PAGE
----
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October 6th, 2004

Formally vs. formerly / not a vs. no / more quickly vs. quicker

by Barbara Wallraff

Lucille L. Soper, of Orland, Maine, writes: “My pet peeve is getting to be the use of ‘formally’ when ‘formerly’ is meant.”

Dear Lucille: This is such a foolish mistake that I can scarcely believe it turns up in print. But it does. Within the past month various newspapers have reported that Time Warner was “formally known as America Online”; that a high-school soccer player broke his school’s career record for points, which had been “formally held” by someone else; that the Bob Hope Theatre, of Stockton, Calif., was “formally known as the California Fox”; and that peace activist Yusuf Islam was “formally known as pop singer Cat Stevens.”

All the same, I just have to assume that no one reading this needs to have the difference between “formal” and “former” explained. Anyone who does, please -- please! -- write me. Nobody but the bleary-eyed or the hopelessly harried should ever make this mistake.

Arash Assadi, of San Jose, Calif., writes: “Is there is a difference between ‘He is not an English teacher’ and ‘He is no English teacher’? A colleague of mine believes that the latter is wrong and the only possible form is ‘He is not an English teacher.’”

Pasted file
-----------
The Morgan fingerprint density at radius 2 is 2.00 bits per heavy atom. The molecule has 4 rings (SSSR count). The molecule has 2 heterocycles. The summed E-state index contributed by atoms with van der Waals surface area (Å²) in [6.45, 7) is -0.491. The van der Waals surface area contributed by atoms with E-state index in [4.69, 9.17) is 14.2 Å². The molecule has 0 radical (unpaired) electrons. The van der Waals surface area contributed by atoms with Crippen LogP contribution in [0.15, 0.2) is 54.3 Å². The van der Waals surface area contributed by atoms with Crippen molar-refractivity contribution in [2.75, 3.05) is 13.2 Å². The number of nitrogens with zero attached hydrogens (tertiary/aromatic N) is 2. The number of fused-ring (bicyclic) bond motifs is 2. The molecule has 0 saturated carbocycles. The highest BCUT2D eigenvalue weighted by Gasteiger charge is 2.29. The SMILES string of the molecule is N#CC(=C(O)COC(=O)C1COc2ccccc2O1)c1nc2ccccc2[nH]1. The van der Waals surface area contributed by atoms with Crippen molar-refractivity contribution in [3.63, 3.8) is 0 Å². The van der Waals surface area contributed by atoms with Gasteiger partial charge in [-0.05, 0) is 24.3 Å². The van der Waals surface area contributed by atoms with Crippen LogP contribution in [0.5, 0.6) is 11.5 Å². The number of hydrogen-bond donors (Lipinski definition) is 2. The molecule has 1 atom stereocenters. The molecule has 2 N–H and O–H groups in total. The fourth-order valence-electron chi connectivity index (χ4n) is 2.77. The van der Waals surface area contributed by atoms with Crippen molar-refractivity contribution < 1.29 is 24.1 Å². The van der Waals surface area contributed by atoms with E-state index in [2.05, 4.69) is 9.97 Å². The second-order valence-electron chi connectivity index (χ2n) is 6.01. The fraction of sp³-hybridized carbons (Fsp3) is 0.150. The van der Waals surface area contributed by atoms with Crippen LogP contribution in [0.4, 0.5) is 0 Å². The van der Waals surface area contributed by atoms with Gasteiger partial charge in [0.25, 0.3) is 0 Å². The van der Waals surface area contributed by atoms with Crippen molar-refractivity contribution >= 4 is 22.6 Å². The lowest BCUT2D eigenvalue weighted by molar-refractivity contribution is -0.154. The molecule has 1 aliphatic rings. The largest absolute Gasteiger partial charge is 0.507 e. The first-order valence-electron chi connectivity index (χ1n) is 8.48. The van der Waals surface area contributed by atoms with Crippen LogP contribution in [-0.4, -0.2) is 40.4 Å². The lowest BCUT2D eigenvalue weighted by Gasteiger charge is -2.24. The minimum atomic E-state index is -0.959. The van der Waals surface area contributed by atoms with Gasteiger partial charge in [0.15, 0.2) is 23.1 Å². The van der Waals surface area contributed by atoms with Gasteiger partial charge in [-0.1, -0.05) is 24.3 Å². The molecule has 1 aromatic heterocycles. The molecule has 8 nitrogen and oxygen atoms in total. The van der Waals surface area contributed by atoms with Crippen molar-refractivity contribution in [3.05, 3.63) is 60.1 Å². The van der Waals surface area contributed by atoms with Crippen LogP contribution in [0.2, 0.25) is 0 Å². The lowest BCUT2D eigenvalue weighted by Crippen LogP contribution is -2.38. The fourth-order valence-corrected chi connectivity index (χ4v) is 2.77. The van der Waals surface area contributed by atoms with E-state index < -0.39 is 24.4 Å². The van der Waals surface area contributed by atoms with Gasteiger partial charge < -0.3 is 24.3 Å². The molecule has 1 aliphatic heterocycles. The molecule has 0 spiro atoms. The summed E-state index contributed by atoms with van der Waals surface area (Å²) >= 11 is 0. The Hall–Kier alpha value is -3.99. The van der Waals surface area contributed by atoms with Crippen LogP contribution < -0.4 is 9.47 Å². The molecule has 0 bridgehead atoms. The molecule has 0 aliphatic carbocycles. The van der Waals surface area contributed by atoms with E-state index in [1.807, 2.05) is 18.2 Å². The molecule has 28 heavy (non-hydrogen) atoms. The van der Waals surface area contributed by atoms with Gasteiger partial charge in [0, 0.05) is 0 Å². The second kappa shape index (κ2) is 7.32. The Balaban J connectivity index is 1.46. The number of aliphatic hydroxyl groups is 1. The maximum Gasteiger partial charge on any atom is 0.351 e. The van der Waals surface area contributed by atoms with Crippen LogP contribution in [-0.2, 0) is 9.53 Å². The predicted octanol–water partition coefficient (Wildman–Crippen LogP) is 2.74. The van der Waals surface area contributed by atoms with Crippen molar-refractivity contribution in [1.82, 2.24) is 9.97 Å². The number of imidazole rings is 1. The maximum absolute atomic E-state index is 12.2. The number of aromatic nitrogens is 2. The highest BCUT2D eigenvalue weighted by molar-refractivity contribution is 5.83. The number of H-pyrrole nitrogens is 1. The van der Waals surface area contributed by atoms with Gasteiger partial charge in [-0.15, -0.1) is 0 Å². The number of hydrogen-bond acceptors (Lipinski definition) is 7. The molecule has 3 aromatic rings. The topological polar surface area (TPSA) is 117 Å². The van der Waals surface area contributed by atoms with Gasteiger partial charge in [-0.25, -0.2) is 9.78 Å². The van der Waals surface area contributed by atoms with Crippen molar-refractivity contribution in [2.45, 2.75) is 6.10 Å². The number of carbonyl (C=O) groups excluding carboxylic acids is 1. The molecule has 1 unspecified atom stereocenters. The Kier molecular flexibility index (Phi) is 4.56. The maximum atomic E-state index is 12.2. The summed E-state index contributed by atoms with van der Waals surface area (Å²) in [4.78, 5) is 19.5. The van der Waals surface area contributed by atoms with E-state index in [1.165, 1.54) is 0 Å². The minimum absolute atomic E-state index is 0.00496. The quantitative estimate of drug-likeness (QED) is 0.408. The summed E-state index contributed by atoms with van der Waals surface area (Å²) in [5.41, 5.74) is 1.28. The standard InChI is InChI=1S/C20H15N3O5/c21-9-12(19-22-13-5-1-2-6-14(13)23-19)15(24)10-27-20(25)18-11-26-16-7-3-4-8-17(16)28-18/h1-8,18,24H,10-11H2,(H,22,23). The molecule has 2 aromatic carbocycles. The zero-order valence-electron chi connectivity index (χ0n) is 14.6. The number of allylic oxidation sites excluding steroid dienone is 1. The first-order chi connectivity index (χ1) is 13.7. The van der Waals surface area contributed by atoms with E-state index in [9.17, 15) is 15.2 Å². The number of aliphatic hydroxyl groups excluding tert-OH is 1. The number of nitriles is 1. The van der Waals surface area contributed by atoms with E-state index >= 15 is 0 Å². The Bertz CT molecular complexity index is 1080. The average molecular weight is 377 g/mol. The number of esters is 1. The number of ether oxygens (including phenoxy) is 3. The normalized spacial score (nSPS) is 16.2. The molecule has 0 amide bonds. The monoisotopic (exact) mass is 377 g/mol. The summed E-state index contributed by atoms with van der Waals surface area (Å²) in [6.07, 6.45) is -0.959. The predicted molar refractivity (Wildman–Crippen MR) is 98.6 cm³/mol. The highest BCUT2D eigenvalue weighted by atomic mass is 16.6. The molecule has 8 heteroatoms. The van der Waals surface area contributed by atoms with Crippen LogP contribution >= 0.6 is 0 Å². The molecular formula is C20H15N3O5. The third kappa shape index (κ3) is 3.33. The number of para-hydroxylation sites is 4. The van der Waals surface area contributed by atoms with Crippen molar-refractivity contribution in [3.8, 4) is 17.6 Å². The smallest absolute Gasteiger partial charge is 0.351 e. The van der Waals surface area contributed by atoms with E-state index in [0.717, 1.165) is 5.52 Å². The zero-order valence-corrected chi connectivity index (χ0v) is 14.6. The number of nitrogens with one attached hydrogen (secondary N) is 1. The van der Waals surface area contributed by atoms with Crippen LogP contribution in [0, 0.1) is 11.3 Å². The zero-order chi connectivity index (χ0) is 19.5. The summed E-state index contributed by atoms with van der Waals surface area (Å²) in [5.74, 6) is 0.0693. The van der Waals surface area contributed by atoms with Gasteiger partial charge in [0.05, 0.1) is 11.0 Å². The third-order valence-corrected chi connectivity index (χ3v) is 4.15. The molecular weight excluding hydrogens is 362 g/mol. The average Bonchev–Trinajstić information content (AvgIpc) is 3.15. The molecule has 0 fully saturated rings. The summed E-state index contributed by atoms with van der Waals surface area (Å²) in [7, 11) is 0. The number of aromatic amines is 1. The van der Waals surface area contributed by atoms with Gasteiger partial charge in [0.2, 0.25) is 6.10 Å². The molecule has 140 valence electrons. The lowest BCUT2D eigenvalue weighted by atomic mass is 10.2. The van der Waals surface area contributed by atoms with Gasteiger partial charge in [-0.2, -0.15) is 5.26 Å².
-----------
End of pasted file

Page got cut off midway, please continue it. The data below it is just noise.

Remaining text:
Dear Arash: This calls to mind a memorable moment in vice-presidential debate history. In 1988, Democrat Lloyd Bentsen told his Republican opponent Dan Quayle: “Jack Kennedy was a friend of mine. Senator, you’re no Jack Kennedy.” The line has been endlessly repeated and referred to and commented upon, but to my knowledge no one has ever criticized its grammar. The grammar is fine, and so is the grammar of “He is no English teacher.”

In fact, “He is not a ...” and “He is no ...” have different meanings. “He is not an English teacher,” unless it’s said in a very sarcastic tone, means just what it says: The man is something other than an English teacher. But “He is no English teacher” means the man seems to think he is, and the speaker or writer doesn’t believe he’s worthy of the description.

Matt Harper, of Pinckney, Mich., writes: “I often hear radio and TV news people say ‘more quickly.’ It sounds goofy! What ever happened to the word ‘quicker’?”

Dear Matt: Not many reference books will tell you this, but you can see it in databases of English in use: “Quicker” preferably modifies nouns, and “more quickly” modifies verbs. Consider “My favorite newspeople have quicker minds than some others I might name.” Here “quicker” modifies the noun “minds,” and “more quick” would sound goofy. But “Some newspeople talk more quickly than others.” Here “more quickly” is modifying the verb “talk” -- and this time, wouldn’t “quicker” sound goofy?

What this means grammatically is that it’s fine to “inflect” the adjective “quick”: “quick,” “quicker,” “quickest.” But it’s usually best to use “more” and “most” to create the comparative forms of the adverb. “Quick” can be an adverb (as in “Tell me quick!”), but the more usual form is “quickly”: “quickly,” “more quickly,” “most quickly.”

© Copyright 2003 by Barbara Wallraff. Reprints require prior permission. All rights reserved.

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